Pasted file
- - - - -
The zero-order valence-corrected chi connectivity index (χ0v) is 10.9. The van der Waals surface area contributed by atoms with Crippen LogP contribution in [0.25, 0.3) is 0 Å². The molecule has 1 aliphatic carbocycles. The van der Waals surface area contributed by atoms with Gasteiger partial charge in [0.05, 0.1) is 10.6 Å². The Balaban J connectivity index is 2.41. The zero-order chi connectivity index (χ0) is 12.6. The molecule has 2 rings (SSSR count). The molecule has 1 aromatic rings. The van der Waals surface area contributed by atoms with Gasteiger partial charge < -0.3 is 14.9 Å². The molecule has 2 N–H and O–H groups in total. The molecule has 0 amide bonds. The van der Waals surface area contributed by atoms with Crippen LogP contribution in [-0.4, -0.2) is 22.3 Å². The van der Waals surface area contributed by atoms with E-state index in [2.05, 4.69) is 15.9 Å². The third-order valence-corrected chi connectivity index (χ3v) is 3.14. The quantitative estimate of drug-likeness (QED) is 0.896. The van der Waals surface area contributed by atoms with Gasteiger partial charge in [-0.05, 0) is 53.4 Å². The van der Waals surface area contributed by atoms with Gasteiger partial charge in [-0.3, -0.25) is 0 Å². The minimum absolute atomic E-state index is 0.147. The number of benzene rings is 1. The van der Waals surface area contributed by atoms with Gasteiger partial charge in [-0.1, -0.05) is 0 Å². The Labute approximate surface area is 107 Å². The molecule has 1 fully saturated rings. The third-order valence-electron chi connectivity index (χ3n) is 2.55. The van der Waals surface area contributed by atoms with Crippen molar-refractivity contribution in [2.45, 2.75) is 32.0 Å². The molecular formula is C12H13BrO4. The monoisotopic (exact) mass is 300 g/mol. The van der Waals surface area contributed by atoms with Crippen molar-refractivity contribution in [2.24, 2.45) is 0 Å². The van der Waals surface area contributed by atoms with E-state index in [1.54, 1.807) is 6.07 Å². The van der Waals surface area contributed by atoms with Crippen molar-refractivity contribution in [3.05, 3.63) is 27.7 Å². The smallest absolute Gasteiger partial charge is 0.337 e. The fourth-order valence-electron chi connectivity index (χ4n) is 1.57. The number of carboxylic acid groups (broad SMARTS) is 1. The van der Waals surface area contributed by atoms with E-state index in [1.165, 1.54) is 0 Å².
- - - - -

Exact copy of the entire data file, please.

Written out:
The zero-order valence-corrected chi connectivity index (χ0v) is 10.9. The van der Waals surface area contributed by atoms with Crippen LogP contribution in [0.25, 0.3) is 0 Å². The molecule has 1 aliphatic carbocycles. The van der Waals surface area contributed by atoms with Gasteiger partial charge in [0.05, 0.1) is 10.6 Å². The Balaban J connectivity index is 2.41. The zero-order chi connectivity index (χ0) is 12.6. The molecule has 2 rings (SSSR count). The molecule has 1 aromatic rings. The van der Waals surface area contributed by atoms with Gasteiger partial charge < -0.3 is 14.9 Å². The molecule has 2 N–H and O–H groups in total. The molecule has 0 amide bonds. The van der Waals surface area contributed by atoms with Crippen LogP contribution in [-0.4, -0.2) is 22.3 Å². The van der Waals surface area contributed by atoms with E-state index in [2.05, 4.69) is 15.9 Å². The third-order valence-corrected chi connectivity index (χ3v) is 3.14. The quantitative estimate of drug-likeness (QED) is 0.896. The van der Waals surface area contributed by atoms with Gasteiger partial charge in [-0.05, 0) is 53.4 Å². The van der Waals surface area contributed by atoms with Gasteiger partial charge in [-0.3, -0.25) is 0 Å². The minimum absolute atomic E-state index is 0.147. The number of benzene rings is 1. The van der Waals surface area contributed by atoms with Gasteiger partial charge in [-0.1, -0.05) is 0 Å². The Labute approximate surface area is 107 Å². The molecule has 1 fully saturated rings. The third-order valence-electron chi connectivity index (χ3n) is 2.55. The van der Waals surface area contributed by atoms with Crippen molar-refractivity contribution in [2.45, 2.75) is 32.0 Å². The molecular formula is C12H13BrO4. The monoisotopic (exact) mass is 300 g/mol. The van der Waals surface area contributed by atoms with Crippen molar-refractivity contribution in [2.24, 2.45) is 0 Å². The van der Waals surface area contributed by atoms with E-state index in [1.54, 1.807) is 6.07 Å². The van der Waals surface area contributed by atoms with Crippen molar-refractivity contribution in [3.05, 3.63) is 27.7 Å². The smallest absolute Gasteiger partial charge is 0.337 e. The fourth-order valence-electron chi connectivity index (χ4n) is 1.57. The number of carboxylic acid groups (broad SMARTS) is 1. The van der Waals surface area contributed by atoms with E-state index in [1.165, 1.54) is 0 Å².